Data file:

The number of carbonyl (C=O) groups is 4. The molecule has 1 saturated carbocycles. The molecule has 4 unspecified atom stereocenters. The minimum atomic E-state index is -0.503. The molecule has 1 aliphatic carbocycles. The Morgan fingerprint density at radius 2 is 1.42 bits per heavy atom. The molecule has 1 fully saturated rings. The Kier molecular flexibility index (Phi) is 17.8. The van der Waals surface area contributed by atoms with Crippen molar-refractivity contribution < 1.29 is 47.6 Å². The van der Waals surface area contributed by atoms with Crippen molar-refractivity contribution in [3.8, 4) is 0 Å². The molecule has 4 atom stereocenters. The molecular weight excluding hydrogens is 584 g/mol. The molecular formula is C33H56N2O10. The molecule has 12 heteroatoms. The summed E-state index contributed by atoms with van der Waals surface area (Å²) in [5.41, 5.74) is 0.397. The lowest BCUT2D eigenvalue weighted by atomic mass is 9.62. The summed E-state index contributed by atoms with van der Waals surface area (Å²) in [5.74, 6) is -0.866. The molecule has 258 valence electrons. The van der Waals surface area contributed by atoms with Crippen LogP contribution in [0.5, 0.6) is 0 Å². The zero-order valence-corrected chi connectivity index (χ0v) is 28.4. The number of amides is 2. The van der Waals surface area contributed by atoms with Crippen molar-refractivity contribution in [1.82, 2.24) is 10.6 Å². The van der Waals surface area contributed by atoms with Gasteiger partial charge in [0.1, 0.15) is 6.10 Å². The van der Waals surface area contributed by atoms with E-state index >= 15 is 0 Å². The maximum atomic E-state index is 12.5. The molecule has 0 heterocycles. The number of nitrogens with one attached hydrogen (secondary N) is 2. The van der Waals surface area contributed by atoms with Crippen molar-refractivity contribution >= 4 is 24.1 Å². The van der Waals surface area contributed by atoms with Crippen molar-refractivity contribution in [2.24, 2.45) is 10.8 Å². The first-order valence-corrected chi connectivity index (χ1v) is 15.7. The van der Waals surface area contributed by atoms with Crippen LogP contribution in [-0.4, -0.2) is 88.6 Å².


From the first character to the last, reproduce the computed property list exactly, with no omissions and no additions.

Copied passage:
The number of carbonyl (C=O) groups is 4. The molecule has 1 saturated carbocycles. The molecule has 4 unspecified atom stereocenters. The minimum atomic E-state index is -0.503. The molecule has 1 aliphatic carbocycles. The Morgan fingerprint density at radius 2 is 1.42 bits per heavy atom. The molecule has 1 fully saturated rings. The Kier molecular flexibility index (Phi) is 17.8. The van der Waals surface area contributed by atoms with Crippen molar-refractivity contribution < 1.29 is 47.6 Å². The van der Waals surface area contributed by atoms with Crippen molar-refractivity contribution in [3.8, 4) is 0 Å². The molecule has 4 atom stereocenters. The molecular weight excluding hydrogens is 584 g/mol. The molecular formula is C33H56N2O10. The molecule has 12 heteroatoms. The summed E-state index contributed by atoms with van der Waals surface area (Å²) in [5.41, 5.74) is 0.397. The lowest BCUT2D eigenvalue weighted by atomic mass is 9.62. The summed E-state index contributed by atoms with van der Waals surface area (Å²) in [5.74, 6) is -0.866. The molecule has 258 valence electrons. The van der Waals surface area contributed by atoms with Crippen LogP contribution in [0.5, 0.6) is 0 Å². The zero-order valence-corrected chi connectivity index (χ0v) is 28.4. The number of amides is 2. The van der Waals surface area contributed by atoms with Crippen molar-refractivity contribution in [1.82, 2.24) is 10.6 Å². The van der Waals surface area contributed by atoms with Gasteiger partial charge in [0.1, 0.15) is 6.10 Å². The van der Waals surface area contributed by atoms with E-state index >= 15 is 0 Å². The maximum atomic E-state index is 12.5. The molecule has 0 heterocycles. The number of nitrogens with one attached hydrogen (secondary N) is 2. The van der Waals surface area contributed by atoms with Crippen molar-refractivity contribution >= 4 is 24.1 Å². The van der Waals surface area contributed by atoms with Crippen molar-refractivity contribution in [2.24, 2.45) is 10.8 Å². The first-order valence-corrected chi connectivity index (χ1v) is 15.7. The van der Waals surface area contributed by atoms with Crippen LogP contribution in [-0.4, -0.2) is 88.6 Å².